The compilers of the lectionary for the Daily Office love Psalm 37! It occurs no less than eight times within the liturgical year, and always on a Thursday (set for both the morning and the evening office). Truth be told, the selections from the psalter are set in a seven week repeating pattern (thus, every day in the Daily Office will have the same pattern with different psalms). It just so happens that ‘Thursdays’ have become my go-to day for my ‘Reflections’ and thus David’s Psalm 37 is a frequent companion.
I am drawn to Psalm 37 (as you can tell by my past reflections) but have been intrigued to discover its association with Thursday. The Daily Office is set to reflect the Passion of Jesus on a weekly basis, with an emphasis on the Great Triduum (Maundy Thursday through Easter Sunday). Thus, ‘Fridays’ psalms are frequently affliction psalms corresponding to the Great Affliction that makes us whole; ‘Saturdays’ psalms are typically ‘trusting’ or ‘waiting’ psalms corresponding to Christ’s experience on Holy Saturday; ‘Sundays’ psalms are ones of praise and exultation pointing towards the glory of the resurrection.
And ‘Thursdays’ psalms? Dare we say that they are typically ‘decision’ psalms- psalms which present us with a choice between faithfulness and faithlessness when faced with difficult circumstances? The choice between ‘betrayal’ and ‘deeper communion’ that characterized the evening of Maundy Thursday?
David’s circumstances – both personally and societally- have definitely changed. ‘Evildoers’ and ‘wrongdoers’ seemingly are blessed; those who ‘carry out evil devices’ apparently ‘prosper in (their) way’!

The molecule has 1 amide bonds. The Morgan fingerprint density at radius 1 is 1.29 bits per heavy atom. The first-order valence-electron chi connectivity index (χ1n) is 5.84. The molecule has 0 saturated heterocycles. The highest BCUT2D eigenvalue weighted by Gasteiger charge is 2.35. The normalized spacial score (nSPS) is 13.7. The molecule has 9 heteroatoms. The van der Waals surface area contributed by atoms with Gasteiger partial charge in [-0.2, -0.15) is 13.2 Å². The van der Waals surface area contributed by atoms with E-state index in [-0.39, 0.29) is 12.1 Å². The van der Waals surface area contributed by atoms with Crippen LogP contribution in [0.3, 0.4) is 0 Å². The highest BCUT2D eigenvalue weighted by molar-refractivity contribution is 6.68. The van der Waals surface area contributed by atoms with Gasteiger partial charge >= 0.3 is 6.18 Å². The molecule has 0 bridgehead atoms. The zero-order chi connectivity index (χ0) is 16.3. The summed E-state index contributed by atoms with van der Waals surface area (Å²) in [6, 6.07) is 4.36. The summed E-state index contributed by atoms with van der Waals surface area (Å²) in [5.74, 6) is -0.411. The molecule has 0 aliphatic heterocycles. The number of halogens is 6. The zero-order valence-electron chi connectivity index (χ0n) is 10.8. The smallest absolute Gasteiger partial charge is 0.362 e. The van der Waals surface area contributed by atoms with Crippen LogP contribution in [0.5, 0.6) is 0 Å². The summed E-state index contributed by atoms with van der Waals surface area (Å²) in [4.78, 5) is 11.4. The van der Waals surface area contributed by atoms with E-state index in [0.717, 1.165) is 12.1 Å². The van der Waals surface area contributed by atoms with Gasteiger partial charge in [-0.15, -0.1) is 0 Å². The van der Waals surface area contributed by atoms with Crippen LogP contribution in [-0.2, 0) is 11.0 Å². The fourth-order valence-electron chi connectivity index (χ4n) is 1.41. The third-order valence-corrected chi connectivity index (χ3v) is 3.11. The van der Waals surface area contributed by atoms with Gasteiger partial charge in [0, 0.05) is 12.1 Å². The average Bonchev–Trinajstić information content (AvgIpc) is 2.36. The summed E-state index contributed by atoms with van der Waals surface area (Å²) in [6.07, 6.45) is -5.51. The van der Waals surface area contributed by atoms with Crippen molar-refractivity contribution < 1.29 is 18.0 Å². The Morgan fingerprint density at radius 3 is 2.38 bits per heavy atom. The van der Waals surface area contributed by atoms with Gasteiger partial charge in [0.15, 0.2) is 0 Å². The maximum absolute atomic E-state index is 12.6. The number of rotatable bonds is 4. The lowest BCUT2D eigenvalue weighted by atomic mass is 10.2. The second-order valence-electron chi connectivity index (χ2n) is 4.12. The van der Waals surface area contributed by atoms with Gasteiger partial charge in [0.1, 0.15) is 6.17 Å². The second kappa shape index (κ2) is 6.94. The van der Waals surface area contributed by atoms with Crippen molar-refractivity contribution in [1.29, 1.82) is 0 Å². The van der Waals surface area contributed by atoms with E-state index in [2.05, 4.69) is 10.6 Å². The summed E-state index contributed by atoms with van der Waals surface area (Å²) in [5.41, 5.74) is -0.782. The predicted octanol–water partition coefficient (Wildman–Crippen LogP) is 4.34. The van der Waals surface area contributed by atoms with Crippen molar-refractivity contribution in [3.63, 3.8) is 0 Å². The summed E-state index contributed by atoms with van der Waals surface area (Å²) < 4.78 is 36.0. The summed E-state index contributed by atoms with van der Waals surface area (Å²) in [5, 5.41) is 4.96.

In the light of those changing and challenging circumstances the choice before the faithful ones is clear: either we ‘fret’ or we ‘trust’! Either we give in to ‘fear’ and ‘anger’, to ‘envy’ and ‘anxiety’, or we choose to embrace and deepen a way of life that increases ‘trust in the LORD’ (v3), where we can ‘delight .. in the LORD’ (v4), where we ‘(re)commit our way to the LORD’ (v5), where we consciously and practically order our lives so we can ‘be still before the LORD and wait patiently for him’ (v7).
Please note, David is not advocating withdrawal from the world! We are to ‘trust in the LORD and do good!’ (v3), to ‘commit our way to the LORD…and he will act’ and his action will be seen in our vindication within and before the world (“He will bring forth your righteousness as the light, and your justice as the noonday’ v.6).
Nonetheless David presents us with a fundamental choice in the face of difficult circumstances: ‘betrayal’ –through the giving in to fear and anger and envy, or ‘deeper communion’ –through an embrace of the disciplines that open us to grace.
In the mist of the circumstances of your day, which choice are you making?